Attention Problem

Graphic courtesy of DonkeyHotey/Obama Vs. Romney 2012
Graphic courtesy of DonkeyHotey/Obama Vs. Romney 2012

The line between politics and reality TV has worn dangerously thin. A conservative Republican blogger recently slammed Obama in an article titled “Obama Eats Dog.” The article included an excerpt from the President’s autobiography, which described Barack sampling dog meat as a child in Indonesia. “Obama eats Dog,” the headline boldly exclaimed.

This irrelevant attack on a political opponent indicates a significant trend. In a culture that is increasingly dependent on entertainment, politics have become just another venue for drama and scandal.

In these months before theelection, many campaign ads focus on the shortcomings of their political opponent.  These adsillogically prefer to convince the public that their opponent is the wrong man for the job.  However, they make no mention of the candidate they are trying to support.

This reflects the attitude of many political candidates. Who needs to look good when you can make your opponent look worse?  It is an attempt to categorize politicians into two completely nonexistent categories: good and evil.

While grabbing the attention of the public, this behavior succeeds in another regard-it distracts the viewers from those icky topics that politicians call policy. Policies are difficult to understand and, because of the infinite differences in personal opinion, difficult to discuss.

It seems that politicians prefer to avoid any subject that would make the public disagree with them.  However, the subjects that most people avoid are the ones that require the most discussion.  Silence, although appealing, is not a solution.

A few topics that haven’t received the media attention they deserve: The India-Pakistan conflict.  Global disease and malnutrition.  The civil war in the Congo.  Foreclosure rates and the housing market.  Instead, media reporters choose to focus on Michelle Obama’s order of a 1,700 calorie hamburger at the Shake Shack in Washington D.C.  Sure, we know where our priorities are.

The media is confronted with another problem: America’s attention span.  The messages that most dramatically affect the public opinion are written in bold typefaceon the front of People magazine. People don’t have time to discuss political strategies.  People want headlines, and the more shocked they are the better.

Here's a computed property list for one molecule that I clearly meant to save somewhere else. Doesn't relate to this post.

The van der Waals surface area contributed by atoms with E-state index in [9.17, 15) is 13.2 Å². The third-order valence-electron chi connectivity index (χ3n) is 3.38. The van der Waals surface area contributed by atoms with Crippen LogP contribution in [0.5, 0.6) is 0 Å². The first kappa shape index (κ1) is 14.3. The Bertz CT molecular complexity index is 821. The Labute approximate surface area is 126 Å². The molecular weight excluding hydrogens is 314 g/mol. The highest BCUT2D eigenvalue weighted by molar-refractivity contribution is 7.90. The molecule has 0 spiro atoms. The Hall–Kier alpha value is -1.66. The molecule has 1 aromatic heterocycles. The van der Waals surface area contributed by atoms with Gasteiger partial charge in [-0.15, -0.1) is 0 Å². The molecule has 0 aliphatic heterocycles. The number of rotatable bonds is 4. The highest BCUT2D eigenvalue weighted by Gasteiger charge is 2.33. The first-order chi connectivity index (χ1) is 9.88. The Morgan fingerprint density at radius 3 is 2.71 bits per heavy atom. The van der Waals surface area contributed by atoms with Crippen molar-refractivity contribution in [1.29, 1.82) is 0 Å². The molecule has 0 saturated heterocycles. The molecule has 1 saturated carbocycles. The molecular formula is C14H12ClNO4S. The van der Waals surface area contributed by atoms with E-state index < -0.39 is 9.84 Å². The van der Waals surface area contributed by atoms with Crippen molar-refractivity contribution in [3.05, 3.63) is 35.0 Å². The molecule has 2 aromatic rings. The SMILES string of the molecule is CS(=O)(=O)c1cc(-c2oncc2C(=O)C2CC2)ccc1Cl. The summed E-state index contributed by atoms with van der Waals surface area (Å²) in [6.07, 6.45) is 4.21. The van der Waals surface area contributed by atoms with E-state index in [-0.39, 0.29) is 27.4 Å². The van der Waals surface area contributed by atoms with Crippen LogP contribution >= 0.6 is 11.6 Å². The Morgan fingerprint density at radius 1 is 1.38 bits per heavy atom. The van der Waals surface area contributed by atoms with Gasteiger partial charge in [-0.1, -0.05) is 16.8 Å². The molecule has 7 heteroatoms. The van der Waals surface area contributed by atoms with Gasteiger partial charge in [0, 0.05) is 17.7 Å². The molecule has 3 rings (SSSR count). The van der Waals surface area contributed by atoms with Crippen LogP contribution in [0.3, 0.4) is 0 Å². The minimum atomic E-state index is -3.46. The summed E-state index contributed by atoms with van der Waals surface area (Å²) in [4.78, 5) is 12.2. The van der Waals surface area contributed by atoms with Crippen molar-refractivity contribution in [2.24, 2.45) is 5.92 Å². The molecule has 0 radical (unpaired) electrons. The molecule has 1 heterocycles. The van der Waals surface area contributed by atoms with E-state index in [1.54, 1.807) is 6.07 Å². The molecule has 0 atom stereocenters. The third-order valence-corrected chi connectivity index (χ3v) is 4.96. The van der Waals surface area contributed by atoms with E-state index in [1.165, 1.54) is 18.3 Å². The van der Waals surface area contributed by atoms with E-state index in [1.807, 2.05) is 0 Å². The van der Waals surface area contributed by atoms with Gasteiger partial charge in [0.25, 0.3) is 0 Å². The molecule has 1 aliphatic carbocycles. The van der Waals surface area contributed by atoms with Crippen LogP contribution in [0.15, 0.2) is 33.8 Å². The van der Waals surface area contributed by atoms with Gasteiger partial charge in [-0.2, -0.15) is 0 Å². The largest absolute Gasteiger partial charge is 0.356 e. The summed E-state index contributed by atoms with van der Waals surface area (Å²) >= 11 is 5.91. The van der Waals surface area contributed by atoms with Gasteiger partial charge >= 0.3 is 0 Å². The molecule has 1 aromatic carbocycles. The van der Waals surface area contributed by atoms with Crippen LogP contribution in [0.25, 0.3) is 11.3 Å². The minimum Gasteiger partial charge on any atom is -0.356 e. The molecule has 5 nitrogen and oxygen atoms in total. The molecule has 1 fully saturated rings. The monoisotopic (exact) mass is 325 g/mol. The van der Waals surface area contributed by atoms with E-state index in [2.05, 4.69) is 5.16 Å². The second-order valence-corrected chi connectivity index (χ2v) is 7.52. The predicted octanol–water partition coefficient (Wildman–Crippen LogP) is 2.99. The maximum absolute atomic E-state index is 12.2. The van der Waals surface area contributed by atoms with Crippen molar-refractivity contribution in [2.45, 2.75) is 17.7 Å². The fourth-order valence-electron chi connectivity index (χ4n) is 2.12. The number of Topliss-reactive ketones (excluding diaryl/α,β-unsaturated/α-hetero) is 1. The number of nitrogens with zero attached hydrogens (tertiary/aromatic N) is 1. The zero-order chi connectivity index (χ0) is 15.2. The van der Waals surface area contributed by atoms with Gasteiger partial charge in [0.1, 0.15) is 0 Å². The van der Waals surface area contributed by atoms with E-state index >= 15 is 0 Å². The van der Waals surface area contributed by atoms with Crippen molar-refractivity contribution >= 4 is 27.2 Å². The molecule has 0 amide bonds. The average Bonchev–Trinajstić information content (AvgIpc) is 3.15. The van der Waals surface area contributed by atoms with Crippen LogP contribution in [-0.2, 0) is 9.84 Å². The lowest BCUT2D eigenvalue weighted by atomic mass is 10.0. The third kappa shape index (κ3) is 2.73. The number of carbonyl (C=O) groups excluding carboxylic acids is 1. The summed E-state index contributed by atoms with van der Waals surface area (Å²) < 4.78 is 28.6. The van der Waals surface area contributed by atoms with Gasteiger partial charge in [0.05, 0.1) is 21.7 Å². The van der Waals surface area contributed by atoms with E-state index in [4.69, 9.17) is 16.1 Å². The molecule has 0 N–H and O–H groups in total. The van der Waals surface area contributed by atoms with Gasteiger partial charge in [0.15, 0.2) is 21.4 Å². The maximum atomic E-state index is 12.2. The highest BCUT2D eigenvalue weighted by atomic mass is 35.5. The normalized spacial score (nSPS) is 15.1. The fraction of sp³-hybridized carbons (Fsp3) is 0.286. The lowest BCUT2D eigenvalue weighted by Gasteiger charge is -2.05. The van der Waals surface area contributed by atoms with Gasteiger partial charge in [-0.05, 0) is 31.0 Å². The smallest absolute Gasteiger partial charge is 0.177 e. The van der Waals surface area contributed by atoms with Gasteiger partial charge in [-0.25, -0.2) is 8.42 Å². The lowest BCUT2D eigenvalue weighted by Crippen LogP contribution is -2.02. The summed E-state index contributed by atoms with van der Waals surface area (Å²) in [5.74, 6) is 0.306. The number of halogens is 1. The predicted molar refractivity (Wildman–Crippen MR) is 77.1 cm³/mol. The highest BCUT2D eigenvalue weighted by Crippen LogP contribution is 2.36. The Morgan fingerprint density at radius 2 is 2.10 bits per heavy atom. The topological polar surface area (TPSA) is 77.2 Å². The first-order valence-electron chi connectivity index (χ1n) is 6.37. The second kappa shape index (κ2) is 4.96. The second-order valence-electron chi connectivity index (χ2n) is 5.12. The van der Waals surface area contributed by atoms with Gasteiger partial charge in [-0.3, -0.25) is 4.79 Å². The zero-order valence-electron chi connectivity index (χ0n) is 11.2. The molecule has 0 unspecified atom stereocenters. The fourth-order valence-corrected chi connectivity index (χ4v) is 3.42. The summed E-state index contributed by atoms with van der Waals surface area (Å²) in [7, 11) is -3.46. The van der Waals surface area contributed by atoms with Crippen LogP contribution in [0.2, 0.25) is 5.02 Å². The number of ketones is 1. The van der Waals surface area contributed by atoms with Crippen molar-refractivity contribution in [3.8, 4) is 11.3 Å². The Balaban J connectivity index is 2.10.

A blogger on “The Dirty” recently compared pictures of Romney, Biden, and Obama shirtless.  The caption said,“Who do you think would win a fight?” Although most voters aren’t determining their vote based on the candidates’ naked torso, the article serves as an apt caricature for the media’s attention to the most stunningly trivial details.

This political trend has potentially disturbing consequences for the rising generation of voters.  We are barraged with such a constant flow of media opinion that it seems almost unnecessary to develop an opinion of our own.  The scandals that confront us everyday seem to take precedence over the issues that truly affect our future.

The solution? Discussion and good, old-fashioned compromise.  Our generation must learn to focus on the most pressing problems, even if they are a touchy subject.  Only once we can openly discuss those issues can we set out to solve them.

Only a few CHS students will be eligible to vote in the coming election. But that doesn’t mean the election shouldn’t concern the rest ofus.  We should view these months as an opportunity to look past the shocking headlines and trivial accusations.  Maybe then we will see what these elections truly are: the key to improving our future.